Briefly described, the subject disclosure pertains to social pricing and mechanisms in support thereof. In particular, systems and methods are provided to broker group-buying transactions between buyers and sellers, as well to utilizing social networks and other online technologies for promoting purchases by others. Sellers can initiate a sale of a product with volume discounts for a limited time. Buyers have a real incentive to become “prosumers” who not only purchase a product but also promote purchase by others to obtain a lower price all buyers. Consequently, sellers can increase sales, profit, market share, and/or brand awareness while buyers realize true costs savings for participating in a deal and can recognize additional cost savings by promoting the service to others, or by engaging in other behavior mutually beneficial behavior.

The following description and the annexed drawings set forth in detail certain illustrative aspects of the disclosed subject matter. These aspects are indicative, however, of but a few of the various ways in which the principles of the disclosed subject matter may be employed and the disclosed subject matter is intended to include all such aspects and their equivalents. Other advantages and distinguishing features of the disclosed subject matter will become apparent from the following detailed description of the disclosed subject matter when considered in conjunction with the drawings.

BRIEF DESCRIPTION OF THE DRAWINGS

FIG. 1 is a block diagram of product purchase system in accordance with an aspect of the disclosure.

FIG. 2 is a block diagram of a social pricing system according to a disclosed aspect.

FIG. 3 is a screenshot of an exemplary deal room in accordance with an aspect of the disclosure.

FIG. 4 is a price schedule represented as a table according to an aspect of the disclosure.

FIG. 5 is a block diagram of a representative port component according to a disclosed aspect.

FIG. 6 is a block diagram of an interface in accordance with an aspect of the disclosure.

FIG. 7 is a block diagram of a system for aggregating purchases across deal rooms in accordance with an aspect of the disclosure.

FIG. 8 is a flow chart diagram of a method of selling a product in accordance with an aspect of the disclosure.

FIG. 9 is a flow chart diagram of a prosumer analysis method in accordance with an aspect of the disclosure.

FIG. 10 is a flow chart diagram of a product promotion method according to a disclosed aspect.

FIG. 11 is a flow chart diagram of a method of automated order execution in accordance with a disclosed aspect.

FIG. 12 is a schematic block diagram illustrating a suitable operating environment for aspects of the subject disclosure.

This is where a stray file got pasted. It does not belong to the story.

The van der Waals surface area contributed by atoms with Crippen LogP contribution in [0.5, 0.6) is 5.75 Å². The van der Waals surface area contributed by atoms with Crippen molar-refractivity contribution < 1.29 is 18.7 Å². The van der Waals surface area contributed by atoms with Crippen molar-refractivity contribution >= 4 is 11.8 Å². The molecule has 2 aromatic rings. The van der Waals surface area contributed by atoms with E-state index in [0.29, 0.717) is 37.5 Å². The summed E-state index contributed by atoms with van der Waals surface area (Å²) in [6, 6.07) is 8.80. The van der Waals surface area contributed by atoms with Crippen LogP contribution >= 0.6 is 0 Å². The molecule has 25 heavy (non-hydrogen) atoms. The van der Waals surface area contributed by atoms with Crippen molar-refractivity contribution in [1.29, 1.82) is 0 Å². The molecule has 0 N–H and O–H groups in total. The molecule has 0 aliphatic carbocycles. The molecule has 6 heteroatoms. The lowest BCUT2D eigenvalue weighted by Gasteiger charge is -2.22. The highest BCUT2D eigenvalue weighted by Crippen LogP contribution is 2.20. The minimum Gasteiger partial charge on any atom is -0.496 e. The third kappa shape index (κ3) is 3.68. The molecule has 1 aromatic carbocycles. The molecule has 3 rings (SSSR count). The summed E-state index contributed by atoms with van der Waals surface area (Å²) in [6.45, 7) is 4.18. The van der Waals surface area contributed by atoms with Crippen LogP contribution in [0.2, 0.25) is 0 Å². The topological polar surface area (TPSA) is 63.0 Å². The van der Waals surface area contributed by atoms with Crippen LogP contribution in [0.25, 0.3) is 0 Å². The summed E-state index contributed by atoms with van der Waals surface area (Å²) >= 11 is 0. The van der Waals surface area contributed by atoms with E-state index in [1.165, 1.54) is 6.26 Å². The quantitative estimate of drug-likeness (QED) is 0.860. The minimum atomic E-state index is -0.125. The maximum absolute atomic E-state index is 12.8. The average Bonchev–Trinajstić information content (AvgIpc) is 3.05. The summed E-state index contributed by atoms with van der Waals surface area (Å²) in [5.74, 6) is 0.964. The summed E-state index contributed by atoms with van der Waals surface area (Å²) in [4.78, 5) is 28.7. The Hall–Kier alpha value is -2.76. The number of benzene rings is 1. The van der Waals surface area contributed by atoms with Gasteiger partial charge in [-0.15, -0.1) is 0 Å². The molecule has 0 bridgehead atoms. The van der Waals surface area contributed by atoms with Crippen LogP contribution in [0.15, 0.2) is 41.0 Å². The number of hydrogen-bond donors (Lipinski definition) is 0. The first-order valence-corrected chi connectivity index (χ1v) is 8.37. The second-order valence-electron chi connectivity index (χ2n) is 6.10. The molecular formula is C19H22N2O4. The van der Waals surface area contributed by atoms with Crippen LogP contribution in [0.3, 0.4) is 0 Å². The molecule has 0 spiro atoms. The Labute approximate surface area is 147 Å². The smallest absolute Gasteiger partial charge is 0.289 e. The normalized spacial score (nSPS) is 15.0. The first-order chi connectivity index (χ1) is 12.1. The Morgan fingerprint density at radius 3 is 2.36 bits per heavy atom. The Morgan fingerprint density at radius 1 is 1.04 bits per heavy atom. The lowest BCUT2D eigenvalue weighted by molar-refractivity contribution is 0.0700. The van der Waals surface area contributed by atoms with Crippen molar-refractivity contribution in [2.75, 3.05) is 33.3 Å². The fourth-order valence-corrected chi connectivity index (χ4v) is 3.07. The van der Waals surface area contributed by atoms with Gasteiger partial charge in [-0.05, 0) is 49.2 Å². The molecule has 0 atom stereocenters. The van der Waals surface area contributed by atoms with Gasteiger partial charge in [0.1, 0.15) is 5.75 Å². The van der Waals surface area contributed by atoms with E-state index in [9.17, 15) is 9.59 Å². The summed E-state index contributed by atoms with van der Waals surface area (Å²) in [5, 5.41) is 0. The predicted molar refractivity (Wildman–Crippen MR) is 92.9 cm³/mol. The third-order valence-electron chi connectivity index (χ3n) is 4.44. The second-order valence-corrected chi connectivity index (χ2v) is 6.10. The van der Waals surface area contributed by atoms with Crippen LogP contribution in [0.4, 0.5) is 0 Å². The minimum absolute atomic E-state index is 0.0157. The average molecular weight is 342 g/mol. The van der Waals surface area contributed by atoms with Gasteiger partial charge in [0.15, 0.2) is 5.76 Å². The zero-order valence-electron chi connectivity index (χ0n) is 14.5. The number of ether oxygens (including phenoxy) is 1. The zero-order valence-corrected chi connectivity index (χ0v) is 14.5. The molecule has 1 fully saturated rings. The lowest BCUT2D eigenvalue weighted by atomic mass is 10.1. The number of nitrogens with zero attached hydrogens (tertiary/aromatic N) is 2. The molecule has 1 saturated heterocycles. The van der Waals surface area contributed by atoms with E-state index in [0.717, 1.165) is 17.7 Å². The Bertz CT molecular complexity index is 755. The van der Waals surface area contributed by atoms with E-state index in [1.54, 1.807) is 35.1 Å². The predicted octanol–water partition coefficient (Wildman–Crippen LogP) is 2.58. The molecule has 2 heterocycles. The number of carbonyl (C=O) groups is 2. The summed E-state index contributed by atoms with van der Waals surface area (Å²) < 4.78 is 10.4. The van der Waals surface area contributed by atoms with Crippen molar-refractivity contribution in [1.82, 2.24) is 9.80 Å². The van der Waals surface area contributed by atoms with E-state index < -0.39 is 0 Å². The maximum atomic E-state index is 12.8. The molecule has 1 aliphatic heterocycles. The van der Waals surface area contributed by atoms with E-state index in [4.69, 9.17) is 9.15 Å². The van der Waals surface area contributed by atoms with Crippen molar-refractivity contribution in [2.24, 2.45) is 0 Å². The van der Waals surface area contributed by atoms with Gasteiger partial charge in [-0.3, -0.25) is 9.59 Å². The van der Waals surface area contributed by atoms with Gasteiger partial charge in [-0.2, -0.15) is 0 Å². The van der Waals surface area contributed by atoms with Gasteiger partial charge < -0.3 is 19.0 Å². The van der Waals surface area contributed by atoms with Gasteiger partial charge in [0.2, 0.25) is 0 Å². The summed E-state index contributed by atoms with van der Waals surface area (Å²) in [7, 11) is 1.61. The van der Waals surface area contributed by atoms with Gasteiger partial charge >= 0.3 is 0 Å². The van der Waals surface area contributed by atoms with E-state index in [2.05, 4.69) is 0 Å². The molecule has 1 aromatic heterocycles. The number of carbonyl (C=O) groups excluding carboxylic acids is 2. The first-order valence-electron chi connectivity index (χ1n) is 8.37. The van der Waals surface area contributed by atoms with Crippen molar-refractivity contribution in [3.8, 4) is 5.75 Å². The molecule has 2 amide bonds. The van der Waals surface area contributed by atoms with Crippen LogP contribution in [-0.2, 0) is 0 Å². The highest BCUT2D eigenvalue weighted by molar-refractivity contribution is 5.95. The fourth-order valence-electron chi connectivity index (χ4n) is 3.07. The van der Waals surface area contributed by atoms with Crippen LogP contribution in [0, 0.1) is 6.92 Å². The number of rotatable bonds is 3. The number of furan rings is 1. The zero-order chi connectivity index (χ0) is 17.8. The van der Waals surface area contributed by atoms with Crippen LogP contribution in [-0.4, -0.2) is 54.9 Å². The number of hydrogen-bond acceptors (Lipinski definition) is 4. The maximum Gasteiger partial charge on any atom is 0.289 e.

FIG. 13 is a schematic block diagram of a sample-computing environment.

FIG. 14 is a schematic block diagram of an exemplary computing environment for electronically conducting business.

DETAILED DESCRIPTION

The disclosed subject matter is now described with reference to the drawings, wherein like reference numerals are used to refer to like elements throughout. In the following description, for purposes of explanation, numerous specific details are set forth in order to provide a thorough understanding of the disclosed subject matter. It may be evident, however, that the disclosed subject matter may be practiced without these specific details. In other instances, well-known structures and devices are shown in block diagram form in order to facilitate describing the disclosed subject matter.

As used in this application, the terms “system,” “component,” “interface,” and the like are intended to refer to a computer-related entity or an entity related to an operational machine with one or more specific functionalities. The entities disclosed herein can be either hardware, a combination of hardware and software, software, or software in execution. For example, a component may be, but is not limited to being, a process running on a processor, a processor, an object, an executable, a thread of execution, a program, and/or a computer. By way of illustration, both an application running on a server and the server can be a component. One or more components may reside within a process and/or thread of execution and a component may be localized on one computer and/or distributed between two or more computers. These components also can execute from various computer readable media having various data structures stored thereon. The components may communicate via local and/or remote processes such as in accordance with a signal having one or more data packets (e.g., data from one component interacting with another component in a local system, distributed system, and/or across a network such as the Internet with other systems via the signal). As another example, a component can be an apparatus with specific functionality provided by mechanical parts operated by electric or electronic circuitry that is operated by software or firmware application(s) executed by a processor, wherein the processor can be internal or external to the apparatus and executes at least a part of the software or firmware application. As yet another example, a component can be an apparatus that provides specific functionality through electronic components without mechanical parts, the electronic components can include a processor therein to execute software or firmware that confers at least in part the functionality of the electronic components. An interface can include input/output (I/O) components as well as associated processor, application, and/or API components.